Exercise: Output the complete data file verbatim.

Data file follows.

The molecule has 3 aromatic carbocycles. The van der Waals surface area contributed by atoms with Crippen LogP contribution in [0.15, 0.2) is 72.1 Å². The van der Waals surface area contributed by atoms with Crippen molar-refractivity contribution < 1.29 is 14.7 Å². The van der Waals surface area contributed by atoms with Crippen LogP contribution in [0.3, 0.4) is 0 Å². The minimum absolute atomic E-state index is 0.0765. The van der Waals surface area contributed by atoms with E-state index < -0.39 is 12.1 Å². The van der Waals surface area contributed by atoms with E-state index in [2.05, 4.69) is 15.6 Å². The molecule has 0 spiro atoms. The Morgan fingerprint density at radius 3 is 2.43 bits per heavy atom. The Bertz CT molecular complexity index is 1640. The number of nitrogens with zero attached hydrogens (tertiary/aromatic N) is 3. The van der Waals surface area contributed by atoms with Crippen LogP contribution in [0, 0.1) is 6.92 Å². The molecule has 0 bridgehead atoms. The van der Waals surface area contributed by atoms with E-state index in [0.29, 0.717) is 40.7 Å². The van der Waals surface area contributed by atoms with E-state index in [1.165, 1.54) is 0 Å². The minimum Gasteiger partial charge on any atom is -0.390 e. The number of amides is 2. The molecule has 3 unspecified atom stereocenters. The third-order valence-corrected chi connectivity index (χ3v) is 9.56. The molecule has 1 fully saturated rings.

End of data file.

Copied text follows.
The molecule has 3 aromatic carbocycles. The van der Waals surface area contributed by atoms with Crippen LogP contribution in [0.15, 0.2) is 72.1 Å². The van der Waals surface area contributed by atoms with Crippen molar-refractivity contribution < 1.29 is 14.7 Å². The van der Waals surface area contributed by atoms with Crippen LogP contribution in [0.3, 0.4) is 0 Å². The minimum absolute atomic E-state index is 0.0765. The van der Waals surface area contributed by atoms with E-state index < -0.39 is 12.1 Å². The van der Waals surface area contributed by atoms with E-state index in [2.05, 4.69) is 15.6 Å². The molecule has 0 spiro atoms. The Morgan fingerprint density at radius 3 is 2.43 bits per heavy atom. The Bertz CT molecular complexity index is 1640. The number of nitrogens with zero attached hydrogens (tertiary/aromatic N) is 3. The van der Waals surface area contributed by atoms with Crippen LogP contribution in [0, 0.1) is 6.92 Å². The molecule has 0 bridgehead atoms. The van der Waals surface area contributed by atoms with E-state index in [0.29, 0.717) is 40.7 Å². The van der Waals surface area contributed by atoms with E-state index in [1.165, 1.54) is 0 Å². The minimum Gasteiger partial charge on any atom is -0.390 e. The number of amides is 2. The molecule has 3 unspecified atom stereocenters. The third-order valence-corrected chi connectivity index (χ3v) is 9.56. The molecule has 1 fully saturated rings.